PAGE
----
MORGANTOWN — It was originally believed the replacement of a 911 communications tower on Catherine’s Knob, in Monongalia County’s western end, would be a four-to-five month project.
That was 15 months ago.
MECCA 911 Director Jim Smith said Wednesday the supply chain issues that have dramatically impacted the tower replacement project have finally been resolved.
“All the equipment that we’ve been waiting for since before November to complete the 911 communications tower out in the western end, all that equipment has arrived now,” Smith told the Monongalia County Commission, adding, “We’re hoping over the next couple weeks we can get all the equipment back to the tower and the new equipment up to get that 911 communication tower back online.”
The new 340-foot freestanding tower replaced the 480-foot structure that stood in the Daybrook area for about 15 years, until a controlled demolition brought it down without incident Nov. 16, 2020.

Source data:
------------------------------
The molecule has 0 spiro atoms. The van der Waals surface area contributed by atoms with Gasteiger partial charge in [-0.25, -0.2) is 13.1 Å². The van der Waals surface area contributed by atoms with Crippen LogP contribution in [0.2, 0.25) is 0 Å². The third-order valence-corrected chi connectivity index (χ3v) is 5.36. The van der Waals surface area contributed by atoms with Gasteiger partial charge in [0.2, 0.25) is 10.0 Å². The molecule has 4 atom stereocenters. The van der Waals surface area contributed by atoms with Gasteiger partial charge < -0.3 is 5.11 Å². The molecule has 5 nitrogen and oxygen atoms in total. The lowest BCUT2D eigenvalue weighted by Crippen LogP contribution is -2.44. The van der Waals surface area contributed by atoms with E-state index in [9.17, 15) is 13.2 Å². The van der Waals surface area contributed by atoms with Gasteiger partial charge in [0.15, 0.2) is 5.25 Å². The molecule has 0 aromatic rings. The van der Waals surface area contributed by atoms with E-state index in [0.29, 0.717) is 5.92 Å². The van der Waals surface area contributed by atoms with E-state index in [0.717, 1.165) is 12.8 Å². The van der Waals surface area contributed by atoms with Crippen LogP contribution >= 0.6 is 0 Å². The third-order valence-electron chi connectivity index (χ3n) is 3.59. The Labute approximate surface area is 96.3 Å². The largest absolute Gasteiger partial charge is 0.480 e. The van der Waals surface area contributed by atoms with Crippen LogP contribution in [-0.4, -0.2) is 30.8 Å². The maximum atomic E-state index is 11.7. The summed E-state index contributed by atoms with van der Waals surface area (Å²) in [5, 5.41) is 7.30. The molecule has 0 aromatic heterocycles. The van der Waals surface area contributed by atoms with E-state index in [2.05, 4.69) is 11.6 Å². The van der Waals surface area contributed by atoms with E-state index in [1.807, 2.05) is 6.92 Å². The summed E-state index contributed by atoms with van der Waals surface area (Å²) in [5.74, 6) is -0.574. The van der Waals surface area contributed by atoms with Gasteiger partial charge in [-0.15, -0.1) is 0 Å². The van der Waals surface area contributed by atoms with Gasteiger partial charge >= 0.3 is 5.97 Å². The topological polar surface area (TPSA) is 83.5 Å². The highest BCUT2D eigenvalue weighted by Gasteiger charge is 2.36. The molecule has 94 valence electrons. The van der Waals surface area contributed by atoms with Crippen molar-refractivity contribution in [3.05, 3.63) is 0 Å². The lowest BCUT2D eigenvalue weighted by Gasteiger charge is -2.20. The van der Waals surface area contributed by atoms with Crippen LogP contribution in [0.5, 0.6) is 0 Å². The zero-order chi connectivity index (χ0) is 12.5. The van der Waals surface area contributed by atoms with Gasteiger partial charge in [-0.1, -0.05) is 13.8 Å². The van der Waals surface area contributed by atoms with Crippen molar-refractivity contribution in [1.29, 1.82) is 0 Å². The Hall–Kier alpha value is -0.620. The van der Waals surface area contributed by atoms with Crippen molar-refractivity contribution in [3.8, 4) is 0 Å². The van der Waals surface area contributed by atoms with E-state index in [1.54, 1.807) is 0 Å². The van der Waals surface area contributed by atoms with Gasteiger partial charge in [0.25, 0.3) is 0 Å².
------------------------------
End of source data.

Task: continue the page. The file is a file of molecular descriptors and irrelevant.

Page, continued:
Along with 911 communications, the tower also provided some cellular coverage in the area through US Cellular.
Smith said US Cellular does intend to put its equipment back on the new structure, but he’s not aware of a timeline for that work.
“Like us, they are having some issues getting their equipment in so they can get back on the tower, but I have spoken to their contractor and they are working toward getting that done,” Smith said.
The county commission provided just over $561,000 for the project in late 2020.
In other county news pertaining to emergency communications, the Kanawha County Commission is asking its counterparts across the state to support House Bill 4477, which would provide a retirement system for 911 telecommunicators.
According to the letter from Kanawha County Commissioner Lance Wheeler, the bill would allow telecommunicators to retire at age 50 with 20 years of service.
“This puts them on the same level in a pension system as their fellow first responders — law enforcement, fire service and EMS,” Wheeler explained.
Also on Wednesday, the commission held a moment of silence in honor of Sgt. Michael Todd May. Friday marks 10 years since May was killed in the line of duty when his cruiser was struck by Jerod Green, who was intoxicated and fleeing police in the early hours of Feb. 18, 2012.